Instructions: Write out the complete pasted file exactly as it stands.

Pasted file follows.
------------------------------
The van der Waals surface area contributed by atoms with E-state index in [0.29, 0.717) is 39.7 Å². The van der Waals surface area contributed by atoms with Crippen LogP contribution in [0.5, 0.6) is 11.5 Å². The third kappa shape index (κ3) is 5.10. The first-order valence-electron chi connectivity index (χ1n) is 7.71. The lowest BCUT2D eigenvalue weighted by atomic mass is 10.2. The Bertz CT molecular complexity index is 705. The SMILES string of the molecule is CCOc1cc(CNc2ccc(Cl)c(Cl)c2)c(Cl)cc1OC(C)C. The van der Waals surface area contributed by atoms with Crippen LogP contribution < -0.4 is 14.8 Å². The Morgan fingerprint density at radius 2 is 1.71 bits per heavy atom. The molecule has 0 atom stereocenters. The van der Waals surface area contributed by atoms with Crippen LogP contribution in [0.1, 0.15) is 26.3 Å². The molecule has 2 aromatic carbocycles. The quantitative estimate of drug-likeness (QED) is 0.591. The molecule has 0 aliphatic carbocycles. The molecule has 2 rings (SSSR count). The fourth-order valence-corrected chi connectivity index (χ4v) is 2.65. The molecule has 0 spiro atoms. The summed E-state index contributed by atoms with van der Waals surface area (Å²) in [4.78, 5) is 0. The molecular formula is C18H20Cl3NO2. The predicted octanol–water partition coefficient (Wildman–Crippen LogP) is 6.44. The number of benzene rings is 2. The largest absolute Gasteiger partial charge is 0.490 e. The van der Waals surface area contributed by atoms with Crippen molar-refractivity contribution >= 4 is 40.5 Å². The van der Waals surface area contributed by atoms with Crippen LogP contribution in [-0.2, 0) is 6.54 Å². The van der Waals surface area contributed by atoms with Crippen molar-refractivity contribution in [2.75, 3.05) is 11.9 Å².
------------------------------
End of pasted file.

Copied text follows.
The van der Waals surface area contributed by atoms with E-state index in [0.29, 0.717) is 39.7 Å². The van der Waals surface area contributed by atoms with Crippen LogP contribution in [0.5, 0.6) is 11.5 Å². The third kappa shape index (κ3) is 5.10. The first-order valence-electron chi connectivity index (χ1n) is 7.71. The lowest BCUT2D eigenvalue weighted by atomic mass is 10.2. The Bertz CT molecular complexity index is 705. The SMILES string of the molecule is CCOc1cc(CNc2ccc(Cl)c(Cl)c2)c(Cl)cc1OC(C)C. The van der Waals surface area contributed by atoms with Crippen LogP contribution < -0.4 is 14.8 Å². The Morgan fingerprint density at radius 2 is 1.71 bits per heavy atom. The molecule has 0 atom stereocenters. The van der Waals surface area contributed by atoms with Crippen LogP contribution in [0.1, 0.15) is 26.3 Å². The molecule has 2 aromatic carbocycles. The quantitative estimate of drug-likeness (QED) is 0.591. The molecule has 0 aliphatic carbocycles. The molecule has 2 rings (SSSR count). The fourth-order valence-corrected chi connectivity index (χ4v) is 2.65. The molecule has 0 spiro atoms. The summed E-state index contributed by atoms with van der Waals surface area (Å²) in [4.78, 5) is 0. The molecular formula is C18H20Cl3NO2. The predicted octanol–water partition coefficient (Wildman–Crippen LogP) is 6.44. The number of benzene rings is 2. The largest absolute Gasteiger partial charge is 0.490 e. The van der Waals surface area contributed by atoms with Crippen molar-refractivity contribution >= 4 is 40.5 Å². The van der Waals surface area contributed by atoms with Crippen LogP contribution in [-0.2, 0) is 6.54 Å². The van der Waals surface area contributed by atoms with Crippen molar-refractivity contribution in [2.75, 3.05) is 11.9 Å².